Friday Fishing Tips – Jeff Gross

by Jeff Gross, contributing writer

Some years ago, states like Maine started banning the use of lead split shot and the like, as Loons were found to have died from lead poisoning. Friends of mine were made privy to x-rays taken of a deceased Loon and there were two lead split shot lodged in its digestive track.

The states of New Hampshire, Vermont, New York and Massachusetts followed suit as well. Use or sale of lead sinkers shorter than 2.5 inches, or less than 1 oz, are prohibited. Further, as of 2017, sale or use of bare lead jigs or lures is also prohibited. Why it is acceptable to have painted lead jigs is a good question. This writer was under the impression painted lead jigs were banned in Maine and only found out different in the last few minutes. Again, this is why it is critically important to go to the source of the information, as secondhand information is often very inaccurate.

Another incorrect statement was the one claiming it was criminal to possess small lead sinkers or jigs. Researching the issue, there appears to be no prohibiting of possession of lead equipment, however the author leaves any lead items behind when he treks to Maine.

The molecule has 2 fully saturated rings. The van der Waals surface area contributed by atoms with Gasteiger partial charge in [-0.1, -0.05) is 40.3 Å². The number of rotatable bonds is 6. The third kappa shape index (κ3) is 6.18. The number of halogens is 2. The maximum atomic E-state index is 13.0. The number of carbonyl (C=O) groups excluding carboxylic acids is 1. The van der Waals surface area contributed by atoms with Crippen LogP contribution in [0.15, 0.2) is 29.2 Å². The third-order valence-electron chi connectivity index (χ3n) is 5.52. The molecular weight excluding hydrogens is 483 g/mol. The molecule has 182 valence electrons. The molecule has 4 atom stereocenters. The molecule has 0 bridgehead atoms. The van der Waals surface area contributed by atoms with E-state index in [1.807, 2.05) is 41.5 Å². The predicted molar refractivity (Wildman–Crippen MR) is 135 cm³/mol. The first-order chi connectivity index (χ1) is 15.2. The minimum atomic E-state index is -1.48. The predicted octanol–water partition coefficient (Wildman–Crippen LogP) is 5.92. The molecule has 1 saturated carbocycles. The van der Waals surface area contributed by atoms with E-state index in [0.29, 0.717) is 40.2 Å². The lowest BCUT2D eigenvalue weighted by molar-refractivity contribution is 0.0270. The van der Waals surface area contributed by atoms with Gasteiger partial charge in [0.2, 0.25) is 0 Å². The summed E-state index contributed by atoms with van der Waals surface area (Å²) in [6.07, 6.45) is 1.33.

The author uses Bismuth shot in lead free hunting zones. It works well over steel shot in almost all cases (an article for another day). The same applies to the new Antimony sinkers, split shot and jig heads that are for sale. Personally, the Antimony split shot seems to increase the number of bites as the Antimony is very shiny compared to lead. Antimony is also just as flexible as lead.

Going forward it is a good conservation measure to voluntarily employ changing over from lead sinkers and split shot to Antimony or other non-toxic metal. The author once encountered a Loon in late February a few years ago near the Massachusetts/Rhode Island border. This voluntary change could in fact help any Loons migrating thru Rhode Island.  Lead also can be problematic as it can get into the food chain as well.

I am sure the Loons will say “Thank You”.


Jeffrey “Jeff” Gross spent 21 years as an Analytical Chemist at the USCG R&D Center in Groton, Connecticut, Woods Hole Laboratories, and Helix Technologies. Changing careers is a “great learning experience for everyone”, Jeff says, and I’m an avid outdoorsman and conservationist, a student of the sciences, and the world. The US holds too many wonders not to take a chance and explore them”.

Jeff is the Model Train and Railroad entrepreneur. Proud Golden Retriever owner. Ultra strong Second Amendment Advocate and Constitutionalist. “Determined seeker of the truth”. 

Jeff is a RIFGPA Legislative and Legal Officer, Freshwater Chairman, NRA Liaison.

His subjects include Outdoors, Second Amendment, Model Railroading, and Whimsical.

He can be reached at:

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